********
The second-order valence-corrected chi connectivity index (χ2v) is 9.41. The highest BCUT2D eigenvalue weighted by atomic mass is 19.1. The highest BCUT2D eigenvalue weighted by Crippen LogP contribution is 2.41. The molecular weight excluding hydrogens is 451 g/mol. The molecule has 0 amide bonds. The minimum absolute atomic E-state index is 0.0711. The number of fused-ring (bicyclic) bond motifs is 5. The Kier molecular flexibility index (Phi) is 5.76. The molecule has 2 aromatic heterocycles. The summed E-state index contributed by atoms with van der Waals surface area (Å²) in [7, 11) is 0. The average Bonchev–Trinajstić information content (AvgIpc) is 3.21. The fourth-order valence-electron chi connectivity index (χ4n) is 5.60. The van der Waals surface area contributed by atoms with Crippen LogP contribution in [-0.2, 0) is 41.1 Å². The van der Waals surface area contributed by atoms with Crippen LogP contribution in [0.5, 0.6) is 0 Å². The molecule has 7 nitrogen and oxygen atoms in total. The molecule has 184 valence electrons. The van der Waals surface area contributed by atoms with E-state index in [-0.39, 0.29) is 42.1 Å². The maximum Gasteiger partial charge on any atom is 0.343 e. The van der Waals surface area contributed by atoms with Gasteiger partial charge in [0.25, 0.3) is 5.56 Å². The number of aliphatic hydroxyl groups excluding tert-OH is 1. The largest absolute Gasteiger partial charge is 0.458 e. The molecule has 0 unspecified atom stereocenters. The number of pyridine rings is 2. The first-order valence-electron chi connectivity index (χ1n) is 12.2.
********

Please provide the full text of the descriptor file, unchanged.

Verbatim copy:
The second-order valence-corrected chi connectivity index (χ2v) is 9.41. The highest BCUT2D eigenvalue weighted by atomic mass is 19.1. The highest BCUT2D eigenvalue weighted by Crippen LogP contribution is 2.41. The molecular weight excluding hydrogens is 451 g/mol. The molecule has 0 amide bonds. The minimum absolute atomic E-state index is 0.0711. The number of fused-ring (bicyclic) bond motifs is 5. The Kier molecular flexibility index (Phi) is 5.76. The molecule has 2 aromatic heterocycles. The summed E-state index contributed by atoms with van der Waals surface area (Å²) in [7, 11) is 0. The average Bonchev–Trinajstić information content (AvgIpc) is 3.21. The fourth-order valence-electron chi connectivity index (χ4n) is 5.60. The van der Waals surface area contributed by atoms with Crippen LogP contribution in [-0.2, 0) is 41.1 Å². The van der Waals surface area contributed by atoms with Crippen LogP contribution in [0.5, 0.6) is 0 Å². The molecule has 7 nitrogen and oxygen atoms in total. The molecule has 184 valence electrons. The van der Waals surface area contributed by atoms with E-state index in [-0.39, 0.29) is 42.1 Å². The maximum Gasteiger partial charge on any atom is 0.343 e. The van der Waals surface area contributed by atoms with Gasteiger partial charge in [0.25, 0.3) is 5.56 Å². The number of aliphatic hydroxyl groups excluding tert-OH is 1. The largest absolute Gasteiger partial charge is 0.458 e. The molecule has 0 unspecified atom stereocenters. The number of pyridine rings is 2. The first-order valence-electron chi connectivity index (χ1n) is 12.2.